Physical Violence Most Common Type of Domestic Abuse in the Kingdom


A study conducted by the National Council for Family Affairs (NCFA) revealed that the most common type of abuse in Jordan is physical accounting to 86% of the cases . During a meeting of the National Team for Family Protection against Violence, Hakam Matalqa, a member of Family Protection Unit in the Council, explained that the study has shown that men make up the majority of domestic violence perpetrators in Jordan .
According to Matalqa, the study is the first of its kind having provided actual data on domestic violence cases which will help decision-makers and relevant national institutions design their policies and domestic violence interventions based on actual scientific facts.
The study entitled " Socio-Economic Characteristics of Domestic Violence Cases" aims at identifying the characteristics of violence cases and their families and the socio-economic characteristics of abusers and victims relying on actual figures from their profiles, Matalqa added. He indicated that the study was conducted on cases registered at the Family Protection Department (FPD) / Public Security Directorate and was executed in a coordinated effort among the Council, (FPD), Centre for Security Studies/Public Security, and Coordination Commission for Social Security (previously).
The study sample, as Matalqa pointed out, is made up of 592 domestic violence cases registered at the family protection departments in different governorates in the Kingdom via a form designed for that purpose.
According to study figures, most cases were perpetrated by a family member and victims were subjected to more than one form of violence; battering or physical assault (using hands or legs) constituted the highest percentage of violence forms (76.6%), name-calling, insulting and demeaning (51.4%), withholding allowance from family members (18.5%) and husbands' neglect of spouses' needs (18.1%). Furthermore, the study showed that 62.1% of cases were mostly within families of five members or less and that 39.7% were in families with a monthly income of JD300 or less. Figures also showed that the majority of perpetrators have a low level of education and that third had jobs. They also showed that more than two thirds of perpetrators were either the husband or the father and that more than half were recurrent abusers.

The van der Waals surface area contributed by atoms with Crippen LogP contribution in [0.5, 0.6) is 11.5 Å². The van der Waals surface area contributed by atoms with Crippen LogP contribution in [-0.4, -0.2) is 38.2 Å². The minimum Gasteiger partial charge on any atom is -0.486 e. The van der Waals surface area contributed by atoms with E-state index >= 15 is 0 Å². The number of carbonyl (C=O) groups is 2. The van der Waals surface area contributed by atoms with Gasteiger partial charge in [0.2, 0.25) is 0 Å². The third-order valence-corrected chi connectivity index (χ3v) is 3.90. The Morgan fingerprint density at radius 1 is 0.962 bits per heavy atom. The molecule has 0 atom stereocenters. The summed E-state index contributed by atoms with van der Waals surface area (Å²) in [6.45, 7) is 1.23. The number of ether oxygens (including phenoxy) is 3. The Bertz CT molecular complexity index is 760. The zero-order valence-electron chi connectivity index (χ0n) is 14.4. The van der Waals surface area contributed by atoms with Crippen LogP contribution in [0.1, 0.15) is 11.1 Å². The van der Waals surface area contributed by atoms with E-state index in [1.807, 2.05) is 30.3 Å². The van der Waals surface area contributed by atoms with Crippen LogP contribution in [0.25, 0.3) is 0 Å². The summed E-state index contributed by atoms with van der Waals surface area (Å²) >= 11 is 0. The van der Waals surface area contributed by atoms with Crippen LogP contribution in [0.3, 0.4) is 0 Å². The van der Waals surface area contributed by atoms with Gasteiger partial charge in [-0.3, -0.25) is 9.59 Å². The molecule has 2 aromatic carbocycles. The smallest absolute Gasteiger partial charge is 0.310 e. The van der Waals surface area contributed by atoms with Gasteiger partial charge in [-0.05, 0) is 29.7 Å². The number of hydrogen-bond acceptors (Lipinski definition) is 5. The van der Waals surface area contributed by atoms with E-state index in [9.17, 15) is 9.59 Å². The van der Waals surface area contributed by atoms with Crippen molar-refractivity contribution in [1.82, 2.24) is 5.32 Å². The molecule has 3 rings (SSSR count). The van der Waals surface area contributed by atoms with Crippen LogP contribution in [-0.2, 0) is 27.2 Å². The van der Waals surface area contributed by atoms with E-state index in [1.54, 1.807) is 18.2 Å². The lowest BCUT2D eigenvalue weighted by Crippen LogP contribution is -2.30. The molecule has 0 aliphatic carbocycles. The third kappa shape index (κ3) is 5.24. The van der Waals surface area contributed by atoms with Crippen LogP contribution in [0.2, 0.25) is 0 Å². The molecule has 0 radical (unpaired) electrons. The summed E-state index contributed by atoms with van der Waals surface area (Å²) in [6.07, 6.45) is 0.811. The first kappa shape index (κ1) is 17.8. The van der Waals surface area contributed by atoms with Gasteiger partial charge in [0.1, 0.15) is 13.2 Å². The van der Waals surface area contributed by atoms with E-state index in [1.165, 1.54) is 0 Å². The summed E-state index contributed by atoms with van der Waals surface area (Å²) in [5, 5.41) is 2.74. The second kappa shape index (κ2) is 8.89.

As for the characteristics of the victims, the study indicated that the majority were adult women and most were unemployed. Also, the age group of 16-25 was shown to be the most subjected to violence.
Findings demonstrated that the reasons behind violence in the point of view of victims were attributed to the personality traits of abusers such as: excessive nervousness, ignorance and lack of knowledge, psychological or mental illness, stinginess, adolescence, jealousy, dependency, selfishness and irresponsibility. Other reasons, according to them, include: marital or family disputes, financial factors, interference by either spouse's parents in family affairs.
From the point of view of abusers, causes were ascribed to age differences between spouses, disrespect of family members towards each other, desire to remarry, polygamy, parent absence, extramarital affairs, abusive behavior among members of the family, inheritance-related disputes and giving birth to baby girls, in addition to financial factors.
The study recommended that domestic violence interventions and services offered by institutions should be reviewed and their effectiveness reassessed given the rise in violence recurrences. Promoting family counseling programs at a national level was also suggested to help combat the culture of violence among Jordanian families and enhance a culture of dialogue and communication instead. Furthermore, it was recommended to conduct this study periodically to track any changes in the social and economic dynamics of domestic violence so as to benefit from them while reviewing national policies and programs targeting domestic violence